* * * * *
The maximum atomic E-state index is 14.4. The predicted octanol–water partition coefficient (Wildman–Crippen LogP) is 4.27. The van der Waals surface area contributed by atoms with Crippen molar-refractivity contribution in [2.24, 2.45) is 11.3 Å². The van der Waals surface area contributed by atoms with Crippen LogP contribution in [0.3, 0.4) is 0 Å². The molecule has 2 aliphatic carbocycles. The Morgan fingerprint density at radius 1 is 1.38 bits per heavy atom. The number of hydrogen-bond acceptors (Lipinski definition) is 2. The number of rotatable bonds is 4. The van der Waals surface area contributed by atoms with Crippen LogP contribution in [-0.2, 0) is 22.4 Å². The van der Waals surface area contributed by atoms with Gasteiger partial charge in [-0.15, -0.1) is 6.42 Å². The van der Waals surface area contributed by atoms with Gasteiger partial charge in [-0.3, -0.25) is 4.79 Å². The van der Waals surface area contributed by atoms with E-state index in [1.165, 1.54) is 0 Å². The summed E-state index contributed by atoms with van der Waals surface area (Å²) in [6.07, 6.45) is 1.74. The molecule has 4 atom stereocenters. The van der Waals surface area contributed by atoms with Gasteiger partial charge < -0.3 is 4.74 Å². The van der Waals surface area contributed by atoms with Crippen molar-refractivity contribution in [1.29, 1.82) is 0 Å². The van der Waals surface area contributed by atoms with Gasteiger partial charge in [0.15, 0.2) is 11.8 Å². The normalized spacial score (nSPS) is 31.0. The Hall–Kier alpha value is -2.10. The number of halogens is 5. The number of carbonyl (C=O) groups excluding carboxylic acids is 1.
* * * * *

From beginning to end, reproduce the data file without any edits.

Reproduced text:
The maximum atomic E-state index is 14.4. The predicted octanol–water partition coefficient (Wildman–Crippen LogP) is 4.27. The van der Waals surface area contributed by atoms with Crippen molar-refractivity contribution in [2.24, 2.45) is 11.3 Å². The van der Waals surface area contributed by atoms with Crippen LogP contribution in [0.3, 0.4) is 0 Å². The molecule has 2 aliphatic carbocycles. The Morgan fingerprint density at radius 1 is 1.38 bits per heavy atom. The number of hydrogen-bond acceptors (Lipinski definition) is 2. The number of rotatable bonds is 4. The van der Waals surface area contributed by atoms with Crippen LogP contribution in [-0.2, 0) is 22.4 Å². The van der Waals surface area contributed by atoms with Gasteiger partial charge in [-0.15, -0.1) is 6.42 Å². The van der Waals surface area contributed by atoms with Gasteiger partial charge in [-0.3, -0.25) is 4.79 Å². The van der Waals surface area contributed by atoms with E-state index in [1.165, 1.54) is 0 Å². The summed E-state index contributed by atoms with van der Waals surface area (Å²) in [6.07, 6.45) is 1.74. The molecule has 4 atom stereocenters. The van der Waals surface area contributed by atoms with Gasteiger partial charge < -0.3 is 4.74 Å². The van der Waals surface area contributed by atoms with Crippen molar-refractivity contribution in [1.29, 1.82) is 0 Å². The van der Waals surface area contributed by atoms with Gasteiger partial charge in [0.15, 0.2) is 11.8 Å². The normalized spacial score (nSPS) is 31.0. The Hall–Kier alpha value is -2.10. The number of halogens is 5. The number of carbonyl (C=O) groups excluding carboxylic acids is 1.